Tonight we had a little adventure. All day was an adventure of sorts. But tonight we were in the back of a police car and the baby had to nurse, so I can chalk that one up on "where have you fed your baby?" Some parts were good. Other parts were not so good. This makes for good adventure. Right? Well, the kids will remember, and it may become one of those family stories that everyone laughs and sighs over decades down the road.

We sell almost 100 boxes of Girl Scout cookies! ~ good
I am dead tired. ~ not so good
I take the kids out to dinner. ~ good
We have to wait and wait for our meal. ~ not so good
But we have our favorite waitress. ~ good
One of the senior gentlemen at the table next to ours hollers over to me. ~ not so good
He hollers: "What's your secret?" ~ good
My response: "Me??" in total shock. ~ not so good
His reply: "Yes! What's your secret? I see a mom walk in with four kids and I cringe. Yours are delightful! You must be doing something right! Whatever it is, keep doing it. You must be doing something right!" ~ good, no, great.
That gentleman will never know how much I needed to hear that tonight. My mind's been spinning in negative circles lately about how I'm not doing something right somewhere or some such stuff, but he's right. I have delightful children (most of the time) and need to work on those negative thought cycles.
Back to the story:
I forget to give the waitress our coupon and have to wait for her to re-figure our check. ~ not so good
She returns to tell me that the gentlemen have left money to buy each of the kids a scoop of ice cream. ~ good Excuse me?! I am floored and almost choke-up.
The kids are allergic to everything on the desert menu. ~ not so good
They can get something else she says, to take home with them. ~ good
They can't decide what they want. ~ not so good
They pick something, then change their minds, and the order can still be changed. ~ good
We have to wait another 30 minutes for their treat. ~ not so good
We finally leave at 9 pm. ~ good
The van suddenly stalls on our way home. ~ not so good
I manage to steer it into a turning space on the median. ~ good
We are out of gas. ~ not so good
We can see a gas station from where we are. ~ good
We walk the two blocks to the station to find that the service area is closed and locked and they do not have a gas container. ~ not so good
We walk to the pizza shop to use their phone. ~ good
oops! I forgot. I don't have my cell phone. ~ not so good
I cannot find my roadside assistance card to call for help. ~ not so good
The pizza delivery man offers to give us a ride. ~ good
I have too many car seats. ~ not so good
There is a fire station a block in the other direction. ~ good
We walk there and ask for help. They too do not have a gasoline canister. ~ not so good
They offer us a warm place to sit, turn on the Disney channel for the kids and call for roadside assistance. ~ good, no, a God-send
A police officer comes instead, also without gas. ~ not so good
He offers to take me to a different gas station, but agrees to take me home instead since that is closer. I have gas at home! ~ good
We all get in the back of the officers vehicle. ~ I did not feel so good about the five of us back there without a single car seat, although the officer assured me we would not need them.
He asks on the way if my gas gage is broken. ~ not so good
No. I pulled up to a station, but due to a fussy babe, decided to go get dinner first. "I bet you won't make that decision again." No. I won't. Thank you.
We arrive home safe. ~ good
Jesse arrives home just as I retrieve gas from our garage. ~ double good
It is Thursday. Jesse teaches late. He usually gets home at 10:30 pm but was a bit early tonight. Perfect timing.
Jesse goes back with the officer to retrieve our stranded vehicle. ~ very good
Jesse fills up the van's gas tank. ~ also good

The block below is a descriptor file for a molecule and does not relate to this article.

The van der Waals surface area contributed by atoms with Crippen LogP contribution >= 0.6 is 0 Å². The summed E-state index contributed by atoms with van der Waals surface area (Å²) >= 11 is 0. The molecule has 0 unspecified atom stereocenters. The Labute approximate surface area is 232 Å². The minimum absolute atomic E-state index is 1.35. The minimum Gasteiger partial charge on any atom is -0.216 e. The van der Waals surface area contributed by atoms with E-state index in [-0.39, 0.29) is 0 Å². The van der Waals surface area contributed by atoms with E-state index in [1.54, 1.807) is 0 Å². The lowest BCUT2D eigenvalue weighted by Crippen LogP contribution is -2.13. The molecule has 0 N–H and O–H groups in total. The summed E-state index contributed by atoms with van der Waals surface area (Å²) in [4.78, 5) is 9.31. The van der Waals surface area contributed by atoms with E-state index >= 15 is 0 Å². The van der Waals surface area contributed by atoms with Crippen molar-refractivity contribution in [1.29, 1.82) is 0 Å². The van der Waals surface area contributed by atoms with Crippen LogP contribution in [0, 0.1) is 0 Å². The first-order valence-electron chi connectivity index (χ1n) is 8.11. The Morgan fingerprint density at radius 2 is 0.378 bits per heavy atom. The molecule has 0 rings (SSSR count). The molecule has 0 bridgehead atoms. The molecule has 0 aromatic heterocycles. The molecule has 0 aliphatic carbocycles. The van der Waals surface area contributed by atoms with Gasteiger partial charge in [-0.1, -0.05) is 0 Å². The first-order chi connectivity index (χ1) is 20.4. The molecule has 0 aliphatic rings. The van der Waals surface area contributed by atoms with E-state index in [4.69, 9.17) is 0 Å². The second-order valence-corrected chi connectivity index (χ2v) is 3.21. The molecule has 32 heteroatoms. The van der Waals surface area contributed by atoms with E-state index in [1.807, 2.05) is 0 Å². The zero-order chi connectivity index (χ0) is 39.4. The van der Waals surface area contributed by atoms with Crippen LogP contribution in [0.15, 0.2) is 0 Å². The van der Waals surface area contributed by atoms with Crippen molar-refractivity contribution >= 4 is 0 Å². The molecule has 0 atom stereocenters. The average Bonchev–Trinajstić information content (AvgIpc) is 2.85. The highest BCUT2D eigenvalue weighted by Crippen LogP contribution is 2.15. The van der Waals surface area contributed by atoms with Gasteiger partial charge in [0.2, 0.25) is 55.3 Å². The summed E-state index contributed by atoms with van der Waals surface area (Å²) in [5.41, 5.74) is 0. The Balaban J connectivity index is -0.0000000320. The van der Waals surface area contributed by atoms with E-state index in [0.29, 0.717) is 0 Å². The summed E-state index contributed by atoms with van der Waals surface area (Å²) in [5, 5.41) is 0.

And all the children quickly go to bed and fall asleep. ~ so good, so very, very, good

And that is our good and not so good adventure, and how we got stranded and brought home in the back of a police car, and why I was nursing in said car, but how it all turned out well in
the end.

What are your family adventure stories?

eta: I haven't asked him yet, but another layer to this story is "What was Jesse thinking when he rode up on his bike at 10:20pm to find a police car parked in front of the house with three of our children inside?" good? or not so good?

Friday, February 19, 2010

Fair, Brown & Trembling

Only one story this week. This gave us more time to actually discuss it and ask questions. Questions are my favorite!

What is a henwife? If the henwife cut a piece from Trembling's dress, wouldn't her sisters notice? Why could she not go in the church? Is a mare a horse? Where is Zulu?

Characters: Fair, Brown, Trembling, father, henwife, many princes
Trouble Makers: two sisters
Helpers: henwife
Magical Events: changes dress and provides horse
Ending: married after fighting, 14 children, sisters out to sea
Special Item: blue slipper
Food: ham, potatoes and peas
Dress: elegant, colorful, with head coverings
Architecture: castle, church
Value: beauty, kindness, children, horses

This is a traditional Cinderella tale from Ireland, with a twist or two. There are no step-sisters or a step-mother. Her own two sisters are the mean ones. The henwife provides an exquisite dress and mare for Trembling to go to church on three different Sundays. There is no party or ball. After they find and identify her with a shoe that is "neither too large nor too small", multiple princes from all over the world (hence Zulu) fight for Trembling's hand in marriage. The winner marries her, they have 14 children and the sisters are "put out to sea in a barrel with provisions for seven years - and were never seen again!"

Everyone did so well filling in their graph! Even the little ones were writing their great big letters and adding values to our list. This is something I did not expect to see. What great thinkers!

Culture Food: ham and potatoes.
While Trembling is at church, the henwife prepares the family meal for her. This is what she serves. (Note: Tasting is always optional.)

Culture Music: Dancing Willow's demo CD.
Children were dancing to this one!

Culture Craft: What kind of horse would you like the henwife to bring you? Milky white? Glossy black? White with blue and gold diamonds? Everyone got a horse to decorate, and decorate they did! I saw unicorns and wings, saddles and bridles, stirrups and sparkles. The creative juices were flowing!
Here is a sampling:

organic gold potatoes and nitrate, hormone, chemical, everything but delicious flavor free ham